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    HomeNews & ArticlesLevels of Spinal Cord Injury
    General Interest

    Levels of Spinal Cord Injury

    June 15, 2015  |  By:  Josie Skelly

    The spinal cord is a structure consisting of a thick bundle of nerves that runs through the vertebrae (backbones) in your spine. These vital nerves carry signals from your brain to various parts of your body.

    An accident that causes your vertebrae to break may also cause damage to your spinal cord. If this happens communication between your brain and body is blocked which affects your sensory, motor, and reflex messages.

    The spinal cord can be divided into four segments: the cervical segment is in the neck region; the thoracic region is from approximately the top of the collar bone to the mid-back; the lumbar and sacral regions are the lower end of the spinal cord.

    At each of these levels of the spinal cord, the nerves branch out to different parts of your body; the nerves that go to your hands and arms come up in the cervical segment; the nerves that go to your upper chest, mid back and abdomen come out to your thoracic region, and the nerves that go to your legs, bowel and bladder come out of your lumbar and sacral segments.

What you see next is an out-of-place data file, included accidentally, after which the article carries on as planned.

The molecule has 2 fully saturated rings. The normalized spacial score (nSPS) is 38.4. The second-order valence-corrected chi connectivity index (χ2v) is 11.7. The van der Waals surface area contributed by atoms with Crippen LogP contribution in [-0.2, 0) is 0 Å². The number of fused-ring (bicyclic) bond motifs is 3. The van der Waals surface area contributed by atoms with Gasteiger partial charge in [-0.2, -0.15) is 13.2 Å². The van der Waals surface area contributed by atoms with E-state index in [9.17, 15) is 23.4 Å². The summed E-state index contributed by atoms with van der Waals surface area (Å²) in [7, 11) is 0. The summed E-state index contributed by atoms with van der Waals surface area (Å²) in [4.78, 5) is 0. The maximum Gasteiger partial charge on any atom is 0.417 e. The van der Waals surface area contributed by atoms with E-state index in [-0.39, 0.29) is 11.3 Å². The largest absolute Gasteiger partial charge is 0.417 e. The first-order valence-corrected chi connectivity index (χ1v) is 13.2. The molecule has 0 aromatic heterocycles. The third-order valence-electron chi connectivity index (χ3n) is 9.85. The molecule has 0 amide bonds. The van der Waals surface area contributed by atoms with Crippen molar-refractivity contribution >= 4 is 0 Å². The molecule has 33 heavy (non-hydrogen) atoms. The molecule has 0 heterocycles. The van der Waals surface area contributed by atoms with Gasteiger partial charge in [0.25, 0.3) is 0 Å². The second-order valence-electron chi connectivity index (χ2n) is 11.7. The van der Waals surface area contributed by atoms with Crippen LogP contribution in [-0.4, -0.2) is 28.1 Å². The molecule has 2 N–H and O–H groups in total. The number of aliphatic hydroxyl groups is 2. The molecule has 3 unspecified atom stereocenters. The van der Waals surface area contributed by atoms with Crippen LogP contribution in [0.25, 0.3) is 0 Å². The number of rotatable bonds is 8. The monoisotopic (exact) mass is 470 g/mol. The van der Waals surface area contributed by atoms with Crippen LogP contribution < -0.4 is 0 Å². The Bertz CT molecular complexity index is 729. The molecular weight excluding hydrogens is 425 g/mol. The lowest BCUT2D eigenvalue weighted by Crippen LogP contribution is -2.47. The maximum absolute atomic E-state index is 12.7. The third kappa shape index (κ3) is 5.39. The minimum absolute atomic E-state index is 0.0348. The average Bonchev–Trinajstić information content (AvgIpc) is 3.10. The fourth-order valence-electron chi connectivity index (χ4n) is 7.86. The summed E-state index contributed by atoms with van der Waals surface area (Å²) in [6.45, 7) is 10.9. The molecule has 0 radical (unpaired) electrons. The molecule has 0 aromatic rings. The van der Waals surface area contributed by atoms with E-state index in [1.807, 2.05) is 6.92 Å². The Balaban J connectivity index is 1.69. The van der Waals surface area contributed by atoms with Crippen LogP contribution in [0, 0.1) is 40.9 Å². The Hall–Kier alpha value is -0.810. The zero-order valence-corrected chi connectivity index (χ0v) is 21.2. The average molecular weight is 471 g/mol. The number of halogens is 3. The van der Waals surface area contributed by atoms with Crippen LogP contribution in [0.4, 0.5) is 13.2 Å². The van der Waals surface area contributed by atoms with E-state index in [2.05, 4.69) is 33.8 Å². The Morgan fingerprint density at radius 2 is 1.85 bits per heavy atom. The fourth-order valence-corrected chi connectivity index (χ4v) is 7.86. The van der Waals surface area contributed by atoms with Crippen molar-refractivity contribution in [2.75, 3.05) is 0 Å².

What this means is, if a person sustains an injury to their spinal cord at a particular level, it will affect the nerves that come out from the spinal cord at the level of the damage and below. For example, if a person sustains an injury to their lumbar or sacral region of their spinal cord, then in theory, the nerves that go to the arms and hands are spared and function hopefully will remain intact.

    You may have heard the terms “incomplete spinal cord injury” or “complete spinal cord injury”. An incomplete spinal cord injury can occur if there is movement or sensation below the level of the injury or if one side of the body has more function than the other.

    In Ontario, The Statutory Accident Benefits Schedule provides for a higher level of available benefits, in some cases, when the spinal cord has been compromised as a result of injuries sustained in a motor vehicle accident. These benefits provide for additional funding as needed for medical and rehabilitation, attendant care, and housekeeping and home maintenance needs.

    Competent and compassionate legal representation after such a devastating injury will ensure that your loved one is cared for and that compensation that is available is sought for their future needs.

    About the Author

    Josie Skelly

    Josie has been working in the legal industry since 1987. She joined Oatley Vigmond in 1995 as a Senior Law Clerk, having developed expertise in demonstrative evidence applications, particularly in...

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